The Grönefeld brothers, Tim and Bart, have been friends with Kari Voutilainen since the early 1990s. According to Grönefeld, the two companies would often share booths at important watch fairs around the globe. And now they are officially collaborating together, by way of Voutilainen producing bespoke engine turned (guilloché) dials – two of which are shown here – for a limited number of Grönefeld 1941 Remontoire timepieces.

Grönefeld is able to offer a wide array of color and pattern options for the dial, all featuring guilloché-work. And there is even an option to add enameling on top of the guilloché motif as well.

The dials are made on a very old rose-engine that requires the expert skill of someone like Voutilainen, who is world renowned for producing this type of dial. Each dial can take up to two days to produce, and any error or slip of the hand when manually operating the machine could ruin the dial and require the process to be restarted from scratch.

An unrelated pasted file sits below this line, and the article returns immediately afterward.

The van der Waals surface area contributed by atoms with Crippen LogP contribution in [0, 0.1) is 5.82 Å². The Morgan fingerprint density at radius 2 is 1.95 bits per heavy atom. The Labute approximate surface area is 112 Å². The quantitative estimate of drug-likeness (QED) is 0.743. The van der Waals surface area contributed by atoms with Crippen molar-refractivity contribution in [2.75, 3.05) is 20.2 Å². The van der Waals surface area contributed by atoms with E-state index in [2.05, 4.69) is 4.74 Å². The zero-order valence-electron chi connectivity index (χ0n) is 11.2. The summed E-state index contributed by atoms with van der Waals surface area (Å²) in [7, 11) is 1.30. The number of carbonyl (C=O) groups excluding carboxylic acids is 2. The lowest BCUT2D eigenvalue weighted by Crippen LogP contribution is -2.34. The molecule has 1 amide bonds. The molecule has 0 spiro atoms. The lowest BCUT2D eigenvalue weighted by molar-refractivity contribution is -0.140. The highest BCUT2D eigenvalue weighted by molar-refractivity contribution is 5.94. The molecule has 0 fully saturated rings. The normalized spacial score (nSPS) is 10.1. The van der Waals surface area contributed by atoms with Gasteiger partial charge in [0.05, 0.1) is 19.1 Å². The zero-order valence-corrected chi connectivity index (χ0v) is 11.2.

According to the company, “Grönefeld is able to offer a vast choice of coloured and patterned dials. The dials are engine-turned, sometimes referred to as guilloché dials. This process confers each dial with its own unique appearance. To augment the allure of the engine-turned patterns, another even more exclusive technique can be applied, enamelling. The colourful and transparent enamel is applied to the dial surface to bestow a profound depth and lustre to the guilloché patterns.

The words ‘engine turned’ might suggest that a computer-aided machine is used to make the patterns, but nothing is further from the truth. The dials are actually made on a century old machine. Every decorative line is made at very slow speed by deft hand and the skilful precision of a well-trained eye. It actually takes a few days of painstaking and patient effort to produce just one guilloché dial.

Posted by:Jason Pitsch

Jason is the founder of Professional Watches and specializes in writing, product photography, and digital marketing.